Photo courtesy of the US Army.

This week, after the release of the 393-page court transcript of Sgt. Bowe Bergdahl’s Article 32 hearing, we should all see the former prisoner of war a little more clearly–more than a year after we first saw him on TV, a skinny Army private in Arab robes, squinting at the sun.

But, unfortunately, that clarity is trickier to get at than we probably let ourselves believe. Despite the release of the transcript, most of the news on Bergdahl is breathless anticipation of the podcast Serial or the new movie by Zero Dark Thirty‘s Kathryn Bigelow, as if this young man trained, fought, left his post, and was captured only for our amusement. Glamour Magazine notes that Serial host Sarah Koenig “will set to the challenge of uncovering the truth. Is the charge just? Is there more to the case than it appears?” These are the very questions journalists have been asking from the beginning, whether the late Michael Hastings at Rolling Stone in 2012 or the many military reporters covering the hearings, like the stellar Sig Christensen from the San Antonio Express-News. These questions are a good start in a culture where people are quick-sometimes too quick-to take a position that matches their other proclivities. This is as true, in some ways, of left-wing publications like The Nation, which ran pieces about Vietnam deserters when Bergdahl was charged, as it is of Donald Trump, who believes Bergdahl’s actions are unconscionable.

It’s been easy, whether trying to report this or commenting from afar, to use Bergdahl’s story as a Rorschach blot for one’s own previously held convictions about war.

It’s no wonder that, in response to the recent media flurry, an anonymous member of Bergdahl’s platoon told Maxim Magazine: “I think it’s the height of crassness for them to do this when it could potentially affect the legal proceedings… I assume it will be a great way to paint us as kooks and sore losers.” As someone who’s already included Bergdahl’s name in the title of my forthcoming book, I Ain’t Marching Anymore: Soldiers Who Dissent, from the Boston Massacre to Bowe Bergdahl, I worry that I deserve that soldier’s disdain, too–that I’m planning to create “a nifty diorama for hipsters to marvel at,” instead of sticking to the facts of the case. I’m fighting to remain a journalist who doesn’t do that.

It’s been easy, whether trying to report this or just commenting from afar, to use Bergdahl’s story as a Rorschach blot for one’s own previously held convictions about war. In those hearings, both the prosecution and defense provided details carefully chosen to transform that blot into their preferred version of the story. From the prosecution: testimony from his commanders and fellow troops who were ordered on a ten-day search-and-rescue mission. “[Bergdahl] needs to be held accountable,” said one, a former SEAL. From the defense, arguing that the consequences have already been dire: Prisoner-of-war experts quoted by Stars & Stripes described how Bergdahl “was beaten with hoses and cables, chained spread-eagled to a bed, starved, humiliated and finally kept in a metal cage before his release last year in a controversial prisoner swap.”

Harder to fit into one’s own preconceptions, though, was evidence of Bergdahl’s “mental disease or defect.” Witnesses noted that before enlisting in the Army, Bergdahl had washed out of the Coast Guard without completing training; peers and psychiatrists described the young private as troubled. Major General Kenneth Dahl tagged the young man as a “too-idealistic” wannabe super-soldier, who’d left his post that day hoping to contact the commanding general 20 miles away about problems in the unit, problems later “unsubstantiated” and perhaps a product of his own delusions. After five years in horrible captivity, including two escape attempts, a court-martial and prison sentence now made no sense for Bergdahl, Dahl said.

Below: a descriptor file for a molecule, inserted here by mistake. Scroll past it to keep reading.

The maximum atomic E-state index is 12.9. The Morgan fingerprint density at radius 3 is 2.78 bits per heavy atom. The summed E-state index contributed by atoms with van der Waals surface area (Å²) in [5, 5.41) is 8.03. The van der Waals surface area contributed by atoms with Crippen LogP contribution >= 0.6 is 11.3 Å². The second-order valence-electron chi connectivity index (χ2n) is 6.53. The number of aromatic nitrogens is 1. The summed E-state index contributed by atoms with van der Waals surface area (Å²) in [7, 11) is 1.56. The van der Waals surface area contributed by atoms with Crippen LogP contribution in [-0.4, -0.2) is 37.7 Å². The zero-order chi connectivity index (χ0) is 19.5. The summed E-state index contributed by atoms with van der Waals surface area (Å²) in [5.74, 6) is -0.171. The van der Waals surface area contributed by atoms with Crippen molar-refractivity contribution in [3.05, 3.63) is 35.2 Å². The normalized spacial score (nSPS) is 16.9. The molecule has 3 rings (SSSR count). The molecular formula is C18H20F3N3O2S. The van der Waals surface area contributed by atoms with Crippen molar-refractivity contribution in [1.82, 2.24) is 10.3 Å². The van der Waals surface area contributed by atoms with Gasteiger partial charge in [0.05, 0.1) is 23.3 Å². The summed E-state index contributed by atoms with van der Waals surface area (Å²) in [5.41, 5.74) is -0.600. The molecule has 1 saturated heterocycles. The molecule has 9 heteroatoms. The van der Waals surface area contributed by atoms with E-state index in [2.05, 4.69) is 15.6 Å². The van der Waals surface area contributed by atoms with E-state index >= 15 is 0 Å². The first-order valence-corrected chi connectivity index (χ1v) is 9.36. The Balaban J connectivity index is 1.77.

Dahl made this statement after months spent investigating Bergdahl’s disappearance, including an in-depth interrogation of Bergdahl himself. It is the general’s full report, after that investigation, that the defense is now suing to have released. Fidell cites Supreme Court rulings that support making such material public if it is needed “to vindicate his constitutional right to a public trial–something which had immediate relevance to the potential findings and sentence of a court-martial.” In the resulting ping-pong of court filings, the Army denied that law’s relevance, saying that a “Petitioner’s reputation is outside of this court’s jurisdiction as it plainly does not affect the findings and sentence,” a response duly reported by the wire services; before Fidell issued an official counter-response, he released that hearing transcript–which does have Dahl’s entire testimony.

Wondering if Bergdahl belongs in my book’s title, if he’s really a dissenter, or something else, I found evidence that pointed both ways.

This duet is mostly aimed at the trial’s hearing officer, who is now considering whether Bergdahl should be court-martialed, medically discharged, or something in between. That officer, Lt. Col. Mark Visger, is a JAG and West Point professor who served in Bosnia-Herzegovnia as the 10th Mountain Division’s Chief of International and Operational Law, before moving on to Fort Rucker in Georgia and post-invasion Iraq. But, in the case’s fervid political context, the lawyers are also aiming their fire at you and me.

I’ve followed those “Article 32” hearings as closely as I could–even before Fidell released the entire transcript, part of his suit to have all investigations released because “Sgt. Bergdahl has been the subject of a record-shattering year-long campaign of vilification in parts of the media.” After the hearings, I see in Bergdahl neither a traitor nor a prisoner of conscience: Just someone who thought he’d be a hero, and who responded to war’s brain-fracturing conditions with a dramatic scheme to save his unit.

Wondering if Bergdahl belongs in my book’s title, if he’s really a dissenter, or something else, I found evidence that pointed both ways. As delusional as his whistleblower ambitions may have been, I do sense in Bergdahl’s story a similar core of questioning, of desire to make a difference no matter the cost, as other dissenters in history. I can count examples from the Revolutionary War forward.